Iowa Legislature approved a bill last week making it the first state to criminalize clandestine or undercover activity used to collect footage of animal abuse occurring on factory farms. The decision has led to an outcry of concern from animal welfare groups, some of which have successfully aided in the criminal prosecution of abusers caught on tape acquired covertly.
The new measure would make lying on a job application for the purpose of obtaining undercover footage a serious misdemeanor, which would include a fine of up to $1,500 and no more than one year in prison. The penalty for the second offense would make the penalty an aggravated misdemeanor, accompanied with a fine up to $5,000 and the possibility of two years in prison.
Animal welfare groups, such as Mercy for Animals, have reacted to the decision with disdain. Undercover video obtained of inhumane chicken and hog conditions on Iowa farms has been instrumental in exposing animal abuse and neglect practices rampant in the industry that not only endanger the lives of the animals, but also the humans who eat them. [Update March 2, 2012: The organization has released a video response to the Iowa decision made entirely of footage obtained from Iowa factory farms.]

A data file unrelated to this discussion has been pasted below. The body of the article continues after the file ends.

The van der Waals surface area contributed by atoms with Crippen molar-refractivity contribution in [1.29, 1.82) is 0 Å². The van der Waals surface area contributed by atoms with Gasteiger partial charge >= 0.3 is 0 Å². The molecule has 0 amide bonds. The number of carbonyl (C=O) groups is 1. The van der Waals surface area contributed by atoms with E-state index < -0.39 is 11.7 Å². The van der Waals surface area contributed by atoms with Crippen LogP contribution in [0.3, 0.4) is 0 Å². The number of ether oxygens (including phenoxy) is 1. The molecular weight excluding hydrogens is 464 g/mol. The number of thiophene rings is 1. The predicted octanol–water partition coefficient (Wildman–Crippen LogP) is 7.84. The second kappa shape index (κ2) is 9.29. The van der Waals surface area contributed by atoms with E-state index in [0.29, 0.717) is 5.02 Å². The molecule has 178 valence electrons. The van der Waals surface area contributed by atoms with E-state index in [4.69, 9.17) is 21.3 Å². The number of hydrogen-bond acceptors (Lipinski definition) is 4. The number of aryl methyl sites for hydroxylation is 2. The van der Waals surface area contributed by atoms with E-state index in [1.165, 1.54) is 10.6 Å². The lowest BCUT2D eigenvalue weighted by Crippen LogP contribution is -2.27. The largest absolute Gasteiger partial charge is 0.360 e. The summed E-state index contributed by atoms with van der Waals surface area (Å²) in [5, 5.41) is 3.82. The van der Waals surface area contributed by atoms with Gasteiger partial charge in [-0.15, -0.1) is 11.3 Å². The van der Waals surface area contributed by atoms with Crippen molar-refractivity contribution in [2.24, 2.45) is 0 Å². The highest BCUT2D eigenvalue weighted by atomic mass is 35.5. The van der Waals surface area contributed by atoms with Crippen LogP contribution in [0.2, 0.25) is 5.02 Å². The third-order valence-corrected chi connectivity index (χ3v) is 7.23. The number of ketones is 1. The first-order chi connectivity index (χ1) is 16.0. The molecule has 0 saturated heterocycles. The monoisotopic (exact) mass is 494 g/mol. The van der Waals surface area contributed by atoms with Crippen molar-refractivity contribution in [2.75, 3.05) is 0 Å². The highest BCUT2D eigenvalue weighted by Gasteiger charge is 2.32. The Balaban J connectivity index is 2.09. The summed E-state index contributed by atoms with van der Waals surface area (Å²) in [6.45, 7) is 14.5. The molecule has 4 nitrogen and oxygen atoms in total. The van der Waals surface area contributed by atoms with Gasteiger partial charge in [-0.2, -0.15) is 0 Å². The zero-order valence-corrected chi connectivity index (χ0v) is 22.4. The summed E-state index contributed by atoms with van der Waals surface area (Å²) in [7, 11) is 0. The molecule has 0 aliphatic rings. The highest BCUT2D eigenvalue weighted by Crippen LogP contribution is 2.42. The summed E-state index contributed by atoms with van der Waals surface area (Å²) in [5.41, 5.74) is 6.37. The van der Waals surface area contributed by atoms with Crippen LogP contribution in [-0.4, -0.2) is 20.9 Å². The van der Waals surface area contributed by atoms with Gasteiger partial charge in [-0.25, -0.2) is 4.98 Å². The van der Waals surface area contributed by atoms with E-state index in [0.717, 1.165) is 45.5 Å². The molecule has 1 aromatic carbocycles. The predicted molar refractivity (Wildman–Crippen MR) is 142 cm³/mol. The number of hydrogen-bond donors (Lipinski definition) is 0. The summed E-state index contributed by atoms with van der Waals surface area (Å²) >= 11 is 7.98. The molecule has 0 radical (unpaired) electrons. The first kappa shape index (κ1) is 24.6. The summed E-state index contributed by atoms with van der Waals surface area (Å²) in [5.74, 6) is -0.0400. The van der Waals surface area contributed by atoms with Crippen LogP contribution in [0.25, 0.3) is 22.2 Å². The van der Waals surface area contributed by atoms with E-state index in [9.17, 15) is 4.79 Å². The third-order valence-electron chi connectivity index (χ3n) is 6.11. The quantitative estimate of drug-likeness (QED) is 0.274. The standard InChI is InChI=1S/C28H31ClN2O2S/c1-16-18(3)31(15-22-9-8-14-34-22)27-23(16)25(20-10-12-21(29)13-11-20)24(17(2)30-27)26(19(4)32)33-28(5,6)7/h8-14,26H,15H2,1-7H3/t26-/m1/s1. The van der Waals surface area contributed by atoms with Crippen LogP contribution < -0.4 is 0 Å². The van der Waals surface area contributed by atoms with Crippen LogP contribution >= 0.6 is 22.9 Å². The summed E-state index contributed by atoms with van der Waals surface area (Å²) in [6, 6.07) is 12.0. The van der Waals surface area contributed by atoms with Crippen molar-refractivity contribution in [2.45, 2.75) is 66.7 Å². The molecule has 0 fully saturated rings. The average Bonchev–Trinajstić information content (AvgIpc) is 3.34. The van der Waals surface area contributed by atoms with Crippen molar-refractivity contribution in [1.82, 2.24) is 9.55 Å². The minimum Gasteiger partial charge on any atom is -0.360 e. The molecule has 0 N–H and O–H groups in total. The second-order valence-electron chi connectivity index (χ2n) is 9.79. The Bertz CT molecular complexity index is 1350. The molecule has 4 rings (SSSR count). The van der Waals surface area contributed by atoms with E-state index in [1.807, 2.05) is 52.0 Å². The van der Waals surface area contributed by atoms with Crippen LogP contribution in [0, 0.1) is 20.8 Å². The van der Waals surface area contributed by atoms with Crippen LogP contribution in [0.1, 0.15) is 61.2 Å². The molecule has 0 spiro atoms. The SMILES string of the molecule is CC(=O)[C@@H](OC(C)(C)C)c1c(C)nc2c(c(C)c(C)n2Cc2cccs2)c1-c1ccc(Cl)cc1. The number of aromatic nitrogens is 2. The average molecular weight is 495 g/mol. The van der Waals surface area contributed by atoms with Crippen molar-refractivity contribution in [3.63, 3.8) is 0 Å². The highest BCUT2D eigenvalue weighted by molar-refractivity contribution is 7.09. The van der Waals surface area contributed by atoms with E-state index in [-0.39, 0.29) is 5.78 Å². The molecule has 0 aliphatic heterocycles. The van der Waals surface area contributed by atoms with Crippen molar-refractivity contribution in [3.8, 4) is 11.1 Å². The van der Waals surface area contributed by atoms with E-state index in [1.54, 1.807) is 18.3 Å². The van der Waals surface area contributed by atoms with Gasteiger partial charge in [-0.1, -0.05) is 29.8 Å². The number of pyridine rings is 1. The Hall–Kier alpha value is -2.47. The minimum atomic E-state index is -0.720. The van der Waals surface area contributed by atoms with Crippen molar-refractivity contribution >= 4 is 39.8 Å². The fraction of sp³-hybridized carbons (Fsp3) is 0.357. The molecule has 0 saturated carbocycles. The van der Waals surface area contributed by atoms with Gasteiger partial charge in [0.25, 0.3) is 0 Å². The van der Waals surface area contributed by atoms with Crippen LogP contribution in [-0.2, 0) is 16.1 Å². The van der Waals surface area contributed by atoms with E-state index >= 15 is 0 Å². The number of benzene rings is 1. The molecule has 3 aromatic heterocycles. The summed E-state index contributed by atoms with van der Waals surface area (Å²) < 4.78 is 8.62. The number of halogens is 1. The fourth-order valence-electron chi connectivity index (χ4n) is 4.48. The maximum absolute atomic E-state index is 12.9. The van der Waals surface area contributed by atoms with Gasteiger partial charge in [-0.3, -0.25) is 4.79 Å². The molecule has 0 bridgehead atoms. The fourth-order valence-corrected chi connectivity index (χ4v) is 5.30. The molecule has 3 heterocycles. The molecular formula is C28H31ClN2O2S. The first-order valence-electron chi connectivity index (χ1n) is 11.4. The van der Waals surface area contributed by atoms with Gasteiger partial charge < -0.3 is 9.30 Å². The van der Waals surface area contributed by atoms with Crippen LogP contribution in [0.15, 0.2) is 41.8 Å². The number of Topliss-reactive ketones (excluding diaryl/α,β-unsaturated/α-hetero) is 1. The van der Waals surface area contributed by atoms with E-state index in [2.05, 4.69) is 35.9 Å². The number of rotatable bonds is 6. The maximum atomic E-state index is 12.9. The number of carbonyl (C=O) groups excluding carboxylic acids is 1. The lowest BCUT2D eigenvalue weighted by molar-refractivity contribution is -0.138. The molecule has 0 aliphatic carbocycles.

From the Organic Authority Files
Approval of the bill comes on the heels of major announcements by McDonald's and Bon Appétit—two of the nation's largest food service operators—that recently vowed to begin sourcing pork products from facilities that do not employ gestation crates for pregnant pigs, which is considered to be one of the cruelest and inhumane practices still widely used in factory farming. Both companies have also made commitments to support suppliers eliminating battery cages used for egg-laying hens. Iowa is the nation's largest pork and egg producing state, with its farms housing tens of millions of pigs and chickens in confinement buildings.
Utah and Nebraska may be the next states to follow in the footsteps of the Iowa bill, making undercover videotaping illegal. Florida and Minnesota rejected similar bills last year.
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